Lesly Luc, 11, already has recorded his experience. In two pages of neat script, he recounts running out of his house with his brother and wandering around the city. He wrote about his mother screaming when they couldn't find his father, and their joy when they saw him run toward them covered in dust. He wrote it to remember the day his town in Léogâne, about 20 miles west of Port-au-Prince, became the epicenter of the earthquake.
"If I have children, I have that to share with them," he says. "I'm hoping that never happens again. Too many people died."
Lesly's family now lives in a shack of corrugated tin in a tent city in a park. The shack has an adjoining area enclosed by blankets tied to wooden poles.
Sixteen people cram into the space. He sleeps on a mattress on the ground. When it gets too crowded or hot, they take turns sitting up so the others can lie more comfortably. He has no toys or television. He spends his days sleeping, drawing and writing with a pen on a notebook that his parents found in rubble. Always, he is looking for food: One day last week, his only meal was wheat mashed in water.
Since the quake, he says, he has been feeling weak. His head hurts, and his stomach is upset.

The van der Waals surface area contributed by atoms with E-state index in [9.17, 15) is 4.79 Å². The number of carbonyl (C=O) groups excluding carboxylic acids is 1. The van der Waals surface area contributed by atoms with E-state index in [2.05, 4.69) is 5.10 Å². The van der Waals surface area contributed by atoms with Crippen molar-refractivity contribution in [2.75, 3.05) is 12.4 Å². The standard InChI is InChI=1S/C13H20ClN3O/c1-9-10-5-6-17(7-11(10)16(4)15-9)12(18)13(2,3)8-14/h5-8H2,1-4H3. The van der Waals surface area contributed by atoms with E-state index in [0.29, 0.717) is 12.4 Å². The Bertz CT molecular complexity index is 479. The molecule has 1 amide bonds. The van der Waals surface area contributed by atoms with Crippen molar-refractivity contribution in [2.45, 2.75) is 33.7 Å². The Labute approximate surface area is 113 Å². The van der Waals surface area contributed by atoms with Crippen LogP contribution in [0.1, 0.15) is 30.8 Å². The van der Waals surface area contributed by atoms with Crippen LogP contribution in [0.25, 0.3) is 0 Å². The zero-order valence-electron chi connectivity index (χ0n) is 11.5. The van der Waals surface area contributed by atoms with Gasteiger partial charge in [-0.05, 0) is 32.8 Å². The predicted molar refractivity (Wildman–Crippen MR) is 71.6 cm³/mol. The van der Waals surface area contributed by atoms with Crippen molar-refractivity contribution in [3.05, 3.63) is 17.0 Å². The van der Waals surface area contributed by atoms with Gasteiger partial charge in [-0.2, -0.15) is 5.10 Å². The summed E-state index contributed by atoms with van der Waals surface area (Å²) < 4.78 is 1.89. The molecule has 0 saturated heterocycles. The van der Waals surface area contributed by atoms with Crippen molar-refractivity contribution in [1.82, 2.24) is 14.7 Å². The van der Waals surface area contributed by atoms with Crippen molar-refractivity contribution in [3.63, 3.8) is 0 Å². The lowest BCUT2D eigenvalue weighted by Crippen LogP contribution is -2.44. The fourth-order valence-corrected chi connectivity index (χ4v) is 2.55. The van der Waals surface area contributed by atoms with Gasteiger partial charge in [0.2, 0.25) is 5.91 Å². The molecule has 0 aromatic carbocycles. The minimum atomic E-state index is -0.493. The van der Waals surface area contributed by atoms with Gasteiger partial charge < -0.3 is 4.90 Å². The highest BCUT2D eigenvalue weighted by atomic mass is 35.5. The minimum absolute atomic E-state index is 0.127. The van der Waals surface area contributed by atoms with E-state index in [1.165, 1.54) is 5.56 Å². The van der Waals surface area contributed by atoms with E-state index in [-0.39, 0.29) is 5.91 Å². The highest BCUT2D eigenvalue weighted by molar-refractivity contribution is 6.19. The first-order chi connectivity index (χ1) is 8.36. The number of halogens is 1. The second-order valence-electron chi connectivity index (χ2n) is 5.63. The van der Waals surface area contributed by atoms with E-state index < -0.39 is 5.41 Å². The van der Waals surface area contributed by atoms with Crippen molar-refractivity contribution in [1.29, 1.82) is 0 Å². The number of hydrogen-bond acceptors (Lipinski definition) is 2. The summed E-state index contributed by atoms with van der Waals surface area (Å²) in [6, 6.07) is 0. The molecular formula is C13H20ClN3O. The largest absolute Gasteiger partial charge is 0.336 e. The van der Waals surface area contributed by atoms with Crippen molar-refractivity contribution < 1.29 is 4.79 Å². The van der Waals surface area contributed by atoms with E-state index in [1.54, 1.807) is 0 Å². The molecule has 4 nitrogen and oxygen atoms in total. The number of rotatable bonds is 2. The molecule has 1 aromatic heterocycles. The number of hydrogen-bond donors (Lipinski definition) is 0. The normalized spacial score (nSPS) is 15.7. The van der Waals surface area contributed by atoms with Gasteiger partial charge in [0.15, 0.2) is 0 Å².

"Before, I had a house, I went to school," he says as his parents watch and nod. "Life was good before, but right now, it's not."
Seven-year-old Schneider Michele hasn't been able to walk since a block of concrete fell on his leg. His right shin is bandaged, and blood seeps through the cloth. His mother, Anny, carries him on her back.
They sleep in a yard without blankets or tents, just a pad to lie on. "After the earthquake, we went to another family to live with them, but their house fell, too," Schneider says. "I have no home to go to."
Rather than describe what he has seen, Schneider looks down, picking at lint on his mother's T-shirt. He cries all the time, Anny Michele says.
"Before, I always found a way to feed my son and send him to school," she says. "I don't see a future for him."
In the desperate international effort to help Haiti's children, relief workers hope to restore not only their physical and mental health but also their ability to endure — and even to dream.
Schneider wants to be an engineer. "If I made houses with metal roofs instead of using cement," he says, "maybe so many houses would not fall down, and people would not die."
Moore reported from New York